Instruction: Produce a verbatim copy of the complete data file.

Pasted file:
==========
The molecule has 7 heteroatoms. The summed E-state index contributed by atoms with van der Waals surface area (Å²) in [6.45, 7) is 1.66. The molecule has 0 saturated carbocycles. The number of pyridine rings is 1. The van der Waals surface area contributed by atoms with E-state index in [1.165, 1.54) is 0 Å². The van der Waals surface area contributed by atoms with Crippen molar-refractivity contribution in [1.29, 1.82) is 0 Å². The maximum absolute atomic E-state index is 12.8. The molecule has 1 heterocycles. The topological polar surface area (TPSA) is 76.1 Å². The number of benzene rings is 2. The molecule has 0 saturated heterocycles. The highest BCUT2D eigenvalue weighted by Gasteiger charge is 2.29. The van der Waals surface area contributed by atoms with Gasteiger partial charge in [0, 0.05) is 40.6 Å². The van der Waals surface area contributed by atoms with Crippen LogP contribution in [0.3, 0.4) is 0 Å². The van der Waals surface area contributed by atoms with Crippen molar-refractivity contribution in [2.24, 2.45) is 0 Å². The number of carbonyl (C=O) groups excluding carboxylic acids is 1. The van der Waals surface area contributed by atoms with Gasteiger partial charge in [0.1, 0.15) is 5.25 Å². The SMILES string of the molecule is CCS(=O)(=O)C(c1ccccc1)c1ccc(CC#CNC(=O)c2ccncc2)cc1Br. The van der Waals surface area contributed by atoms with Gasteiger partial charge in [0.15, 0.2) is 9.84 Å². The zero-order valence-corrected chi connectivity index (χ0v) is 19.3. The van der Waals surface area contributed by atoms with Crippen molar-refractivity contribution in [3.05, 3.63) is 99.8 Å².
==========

The molecule has 7 heteroatoms. The summed E-state index contributed by atoms with van der Waals surface area (Å²) in [6.45, 7) is 1.66. The molecule has 0 saturated carbocycles. The number of pyridine rings is 1. The van der Waals surface area contributed by atoms with E-state index in [1.165, 1.54) is 0 Å². The van der Waals surface area contributed by atoms with Crippen molar-refractivity contribution in [1.29, 1.82) is 0 Å². The maximum absolute atomic E-state index is 12.8. The molecule has 1 heterocycles. The topological polar surface area (TPSA) is 76.1 Å². The number of benzene rings is 2. The molecule has 0 saturated heterocycles. The highest BCUT2D eigenvalue weighted by Gasteiger charge is 2.29. The van der Waals surface area contributed by atoms with Gasteiger partial charge in [0, 0.05) is 40.6 Å². The van der Waals surface area contributed by atoms with Crippen LogP contribution in [0.3, 0.4) is 0 Å². The van der Waals surface area contributed by atoms with Crippen molar-refractivity contribution in [2.24, 2.45) is 0 Å². The number of carbonyl (C=O) groups excluding carboxylic acids is 1. The van der Waals surface area contributed by atoms with Gasteiger partial charge in [0.1, 0.15) is 5.25 Å². The SMILES string of the molecule is CCS(=O)(=O)C(c1ccccc1)c1ccc(CC#CNC(=O)c2ccncc2)cc1Br. The van der Waals surface area contributed by atoms with Gasteiger partial charge in [0.15, 0.2) is 9.84 Å². The zero-order valence-corrected chi connectivity index (χ0v) is 19.3. The van der Waals surface area contributed by atoms with Crippen molar-refractivity contribution in [3.05, 3.63) is 99.8 Å².